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O0046 INCIDENCE, RISK FACTORS AND EVOLUTION OF VENO-OCCLUSIVE DISEASE IN CHILDREN AFTER BONE MARROW TRANSPLANTATION

Compeyrot-Lacassagne, S1; Lacaille, F1; Fischer, A1

Journal of Pediatric Gastroenterology and Nutrition: June 2004 - Volume 39 - Issue - p S25
ABSTRACTS: Oral Presentation Abstracts
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1Gastroenterology-Hepatology-Nutrition, H, Paris, France

Submitted by: florence.lacaille@nck.ap-hop-paris.fr

Introduction: Veno-occlusive disease (VOD) is an early and potentially severe complication of bone marrow transplantation (BMT). In order to better control it, we tried to determine its incidence and risk factors.

Methods: Between 1995 and 2000, 171 children received 206 BMT, 96 boys (66%) and 75 girls, at a median age of 1.7 year (1 m-16 y). Primary diagnosis was immune deficiency in 75 (45%), leukemia in 22 (13%), macrophage activation syndrome in 19 (11%), and others in 43. 45 children had abnormal liver function tests before BMT. The graft was HLA-identical in 107 (67 intrafamilial, 40 unrelated donor), haploidentical in 90. The conditioning regimen was busulfan in 160 BMT (mean dose 18 mg/kg), with cyclophosphamide in 83%.

Results: Forty episodes of VOD occurred (20% of BMT), 40% in children younger than 6 months of age. Main symptoms were hepatomegaly (93%), weight gain (83%), ascites (67%), jaundice (65%). A significant decrease in prothrombin time was observed in 47%, a significant increase in creatinine in 38%.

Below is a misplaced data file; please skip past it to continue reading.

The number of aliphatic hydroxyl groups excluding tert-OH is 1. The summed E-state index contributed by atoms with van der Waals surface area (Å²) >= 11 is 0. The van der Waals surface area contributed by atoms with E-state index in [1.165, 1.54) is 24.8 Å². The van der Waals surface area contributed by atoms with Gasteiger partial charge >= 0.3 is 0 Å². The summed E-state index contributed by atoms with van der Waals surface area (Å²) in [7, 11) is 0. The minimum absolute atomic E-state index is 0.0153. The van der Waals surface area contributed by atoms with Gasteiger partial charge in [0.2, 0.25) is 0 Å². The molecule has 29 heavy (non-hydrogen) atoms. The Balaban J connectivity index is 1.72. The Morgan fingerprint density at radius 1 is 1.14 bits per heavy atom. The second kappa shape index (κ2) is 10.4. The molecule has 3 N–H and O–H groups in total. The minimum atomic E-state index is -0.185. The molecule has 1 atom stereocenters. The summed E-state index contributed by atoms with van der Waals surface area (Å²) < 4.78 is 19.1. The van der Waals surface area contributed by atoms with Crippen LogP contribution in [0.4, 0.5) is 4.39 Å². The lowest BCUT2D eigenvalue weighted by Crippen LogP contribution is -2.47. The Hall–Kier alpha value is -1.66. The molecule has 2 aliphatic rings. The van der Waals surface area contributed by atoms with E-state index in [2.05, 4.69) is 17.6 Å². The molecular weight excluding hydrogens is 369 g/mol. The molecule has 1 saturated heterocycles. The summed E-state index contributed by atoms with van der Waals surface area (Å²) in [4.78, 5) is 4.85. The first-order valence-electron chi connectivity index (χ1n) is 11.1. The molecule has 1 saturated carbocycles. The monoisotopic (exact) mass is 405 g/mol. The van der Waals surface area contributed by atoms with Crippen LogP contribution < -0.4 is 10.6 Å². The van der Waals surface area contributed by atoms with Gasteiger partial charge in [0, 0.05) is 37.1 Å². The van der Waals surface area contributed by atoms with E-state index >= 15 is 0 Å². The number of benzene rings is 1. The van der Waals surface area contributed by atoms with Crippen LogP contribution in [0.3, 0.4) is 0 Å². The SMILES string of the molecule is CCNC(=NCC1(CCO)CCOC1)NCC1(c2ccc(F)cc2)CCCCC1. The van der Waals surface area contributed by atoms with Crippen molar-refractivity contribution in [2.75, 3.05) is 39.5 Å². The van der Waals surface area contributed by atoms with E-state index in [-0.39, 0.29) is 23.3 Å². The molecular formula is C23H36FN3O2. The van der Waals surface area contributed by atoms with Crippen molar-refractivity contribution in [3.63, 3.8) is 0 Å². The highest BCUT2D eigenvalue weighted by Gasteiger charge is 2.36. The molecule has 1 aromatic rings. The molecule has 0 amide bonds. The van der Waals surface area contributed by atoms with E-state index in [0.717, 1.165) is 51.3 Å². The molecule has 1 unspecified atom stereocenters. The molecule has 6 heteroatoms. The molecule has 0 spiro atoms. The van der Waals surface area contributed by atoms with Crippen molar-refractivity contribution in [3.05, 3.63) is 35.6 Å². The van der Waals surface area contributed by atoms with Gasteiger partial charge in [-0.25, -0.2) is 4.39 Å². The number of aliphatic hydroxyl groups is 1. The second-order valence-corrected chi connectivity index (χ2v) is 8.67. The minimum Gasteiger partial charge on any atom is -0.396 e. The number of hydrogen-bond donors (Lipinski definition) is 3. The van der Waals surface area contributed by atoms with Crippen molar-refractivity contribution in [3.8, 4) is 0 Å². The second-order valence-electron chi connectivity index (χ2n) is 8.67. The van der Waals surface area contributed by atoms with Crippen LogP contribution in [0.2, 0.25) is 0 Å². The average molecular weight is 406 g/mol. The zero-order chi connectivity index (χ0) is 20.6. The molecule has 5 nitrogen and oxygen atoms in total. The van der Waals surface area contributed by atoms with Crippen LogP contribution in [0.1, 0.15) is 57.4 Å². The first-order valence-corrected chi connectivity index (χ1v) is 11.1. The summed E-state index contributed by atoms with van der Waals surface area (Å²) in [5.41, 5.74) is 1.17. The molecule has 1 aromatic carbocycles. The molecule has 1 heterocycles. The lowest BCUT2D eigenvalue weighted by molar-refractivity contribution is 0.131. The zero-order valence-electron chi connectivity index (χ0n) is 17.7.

The evolution was benign in 39% (no treatment), moderate in 31% (diuretics or pain killers), severe in 31% (persisting after day 100 or death). The survival of the whole group was 60% at 2 and 4 years. It was significatively different without (80% at 6 months, 61% at 4 years) and with (59% at 6 months, 51% at 4 years) VOD.

By multivariate analysis, two main risk factors were identified: age less than 6 months, and a dose of busulphan more than 16 mg/kg. The use of cyclophosphamide was a significant risk factor only in the univariate analysis.

Conclusion: Young age was not previously described as a risk factor and may be dependent on the large proportion of immune deficiencies in our population. The responsability of busulphan is probably related to the different pharmakokinetics of the drug in the very young child, and a smaller area under the curve. Interactions with cyclophosphamide may also play a role. The abnormal liver tests were not a risk factor like in other series, but no child here had a clinically significant liver disease before BMT.

As the survical is decreased when VOD occurs, a therapeutic intervention is needed and possible, especially in the very young children: close monitoring of the blood level of busulfan, and separation (24h) from the administration of cyclophosphamide to avoid interaction. The addition of other drugs, such as ursodeoxycholic acid or N-acetylcysteine, deserves further studies.

© 2004 Lippincott Williams & Wilkins, Inc.